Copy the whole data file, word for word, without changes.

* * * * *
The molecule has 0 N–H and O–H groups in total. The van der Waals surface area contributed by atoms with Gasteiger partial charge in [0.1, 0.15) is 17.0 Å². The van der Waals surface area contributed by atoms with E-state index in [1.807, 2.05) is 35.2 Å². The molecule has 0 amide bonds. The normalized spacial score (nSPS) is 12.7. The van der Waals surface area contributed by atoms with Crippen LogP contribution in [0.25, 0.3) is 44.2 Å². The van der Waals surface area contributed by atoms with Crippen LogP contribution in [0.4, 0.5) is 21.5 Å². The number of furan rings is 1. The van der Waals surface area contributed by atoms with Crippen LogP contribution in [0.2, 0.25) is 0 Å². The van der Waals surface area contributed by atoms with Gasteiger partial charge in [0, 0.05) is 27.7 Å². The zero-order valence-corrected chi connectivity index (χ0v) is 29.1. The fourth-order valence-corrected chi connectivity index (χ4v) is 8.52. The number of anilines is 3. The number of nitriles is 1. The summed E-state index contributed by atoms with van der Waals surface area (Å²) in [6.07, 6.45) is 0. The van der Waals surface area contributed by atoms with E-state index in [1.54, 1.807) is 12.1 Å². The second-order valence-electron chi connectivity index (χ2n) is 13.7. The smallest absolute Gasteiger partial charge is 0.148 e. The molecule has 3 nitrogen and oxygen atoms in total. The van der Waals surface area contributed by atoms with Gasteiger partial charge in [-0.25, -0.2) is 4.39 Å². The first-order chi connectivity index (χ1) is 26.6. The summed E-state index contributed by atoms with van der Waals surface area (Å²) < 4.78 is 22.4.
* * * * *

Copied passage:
The molecule has 0 N–H and O–H groups in total. The van der Waals surface area contributed by atoms with Gasteiger partial charge in [0.1, 0.15) is 17.0 Å². The van der Waals surface area contributed by atoms with E-state index in [1.807, 2.05) is 35.2 Å². The molecule has 0 amide bonds. The normalized spacial score (nSPS) is 12.7. The van der Waals surface area contributed by atoms with Crippen LogP contribution in [0.25, 0.3) is 44.2 Å². The van der Waals surface area contributed by atoms with Crippen LogP contribution in [0.4, 0.5) is 21.5 Å². The number of furan rings is 1. The van der Waals surface area contributed by atoms with Crippen LogP contribution in [0.2, 0.25) is 0 Å². The van der Waals surface area contributed by atoms with Gasteiger partial charge in [0, 0.05) is 27.7 Å². The zero-order valence-corrected chi connectivity index (χ0v) is 29.1. The fourth-order valence-corrected chi connectivity index (χ4v) is 8.52. The number of anilines is 3. The number of nitriles is 1. The summed E-state index contributed by atoms with van der Waals surface area (Å²) in [6.07, 6.45) is 0. The van der Waals surface area contributed by atoms with E-state index in [1.54, 1.807) is 12.1 Å². The second-order valence-electron chi connectivity index (χ2n) is 13.7. The smallest absolute Gasteiger partial charge is 0.148 e. The molecule has 3 nitrogen and oxygen atoms in total. The van der Waals surface area contributed by atoms with Gasteiger partial charge in [-0.25, -0.2) is 4.39 Å². The first-order chi connectivity index (χ1) is 26.6. The summed E-state index contributed by atoms with van der Waals surface area (Å²) < 4.78 is 22.4.